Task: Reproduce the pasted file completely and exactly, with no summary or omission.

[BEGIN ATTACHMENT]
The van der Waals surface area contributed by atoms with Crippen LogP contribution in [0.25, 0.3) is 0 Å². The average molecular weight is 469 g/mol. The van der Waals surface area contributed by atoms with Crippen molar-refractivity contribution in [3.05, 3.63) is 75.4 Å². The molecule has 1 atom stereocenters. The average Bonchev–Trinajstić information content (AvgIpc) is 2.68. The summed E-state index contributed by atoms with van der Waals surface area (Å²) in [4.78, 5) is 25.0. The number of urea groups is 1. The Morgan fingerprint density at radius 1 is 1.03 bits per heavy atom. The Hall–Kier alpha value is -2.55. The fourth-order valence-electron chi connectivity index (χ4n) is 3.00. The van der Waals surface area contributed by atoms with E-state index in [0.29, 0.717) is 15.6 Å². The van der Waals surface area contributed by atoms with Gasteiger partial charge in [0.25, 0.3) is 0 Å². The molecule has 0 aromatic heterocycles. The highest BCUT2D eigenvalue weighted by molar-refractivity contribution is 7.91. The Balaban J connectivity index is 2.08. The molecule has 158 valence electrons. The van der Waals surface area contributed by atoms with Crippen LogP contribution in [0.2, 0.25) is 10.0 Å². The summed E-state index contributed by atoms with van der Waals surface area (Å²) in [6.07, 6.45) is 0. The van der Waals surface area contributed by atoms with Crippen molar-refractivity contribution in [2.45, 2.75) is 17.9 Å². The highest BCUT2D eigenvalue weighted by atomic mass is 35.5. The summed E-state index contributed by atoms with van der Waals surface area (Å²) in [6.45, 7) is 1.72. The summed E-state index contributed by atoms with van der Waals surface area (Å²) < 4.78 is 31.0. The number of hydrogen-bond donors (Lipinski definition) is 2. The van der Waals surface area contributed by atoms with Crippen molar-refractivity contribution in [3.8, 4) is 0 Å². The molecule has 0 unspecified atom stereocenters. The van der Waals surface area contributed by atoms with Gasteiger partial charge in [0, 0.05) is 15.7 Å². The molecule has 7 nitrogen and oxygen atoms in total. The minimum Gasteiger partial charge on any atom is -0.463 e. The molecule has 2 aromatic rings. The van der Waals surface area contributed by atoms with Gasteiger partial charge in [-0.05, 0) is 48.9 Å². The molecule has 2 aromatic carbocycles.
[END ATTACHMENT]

The van der Waals surface area contributed by atoms with Crippen LogP contribution in [0.25, 0.3) is 0 Å². The average molecular weight is 469 g/mol. The van der Waals surface area contributed by atoms with Crippen molar-refractivity contribution in [3.05, 3.63) is 75.4 Å². The molecule has 1 atom stereocenters. The average Bonchev–Trinajstić information content (AvgIpc) is 2.68. The summed E-state index contributed by atoms with van der Waals surface area (Å²) in [4.78, 5) is 25.0. The number of urea groups is 1. The Morgan fingerprint density at radius 1 is 1.03 bits per heavy atom. The Hall–Kier alpha value is -2.55. The fourth-order valence-electron chi connectivity index (χ4n) is 3.00. The van der Waals surface area contributed by atoms with E-state index in [0.29, 0.717) is 15.6 Å². The van der Waals surface area contributed by atoms with Gasteiger partial charge in [0.25, 0.3) is 0 Å². The molecule has 0 aromatic heterocycles. The highest BCUT2D eigenvalue weighted by molar-refractivity contribution is 7.91. The Balaban J connectivity index is 2.08. The molecule has 158 valence electrons. The van der Waals surface area contributed by atoms with Crippen LogP contribution in [0.2, 0.25) is 10.0 Å². The summed E-state index contributed by atoms with van der Waals surface area (Å²) in [6.07, 6.45) is 0. The van der Waals surface area contributed by atoms with Crippen molar-refractivity contribution in [2.45, 2.75) is 17.9 Å². The highest BCUT2D eigenvalue weighted by atomic mass is 35.5. The summed E-state index contributed by atoms with van der Waals surface area (Å²) in [6.45, 7) is 1.72. The summed E-state index contributed by atoms with van der Waals surface area (Å²) < 4.78 is 31.0. The number of hydrogen-bond donors (Lipinski definition) is 2. The van der Waals surface area contributed by atoms with Crippen molar-refractivity contribution in [3.8, 4) is 0 Å². The molecule has 0 unspecified atom stereocenters. The van der Waals surface area contributed by atoms with Gasteiger partial charge in [0, 0.05) is 15.7 Å². The molecule has 7 nitrogen and oxygen atoms in total. The minimum Gasteiger partial charge on any atom is -0.463 e. The molecule has 2 aromatic rings. The van der Waals surface area contributed by atoms with Gasteiger partial charge in [-0.05, 0) is 48.9 Å². The molecule has 2 aromatic carbocycles.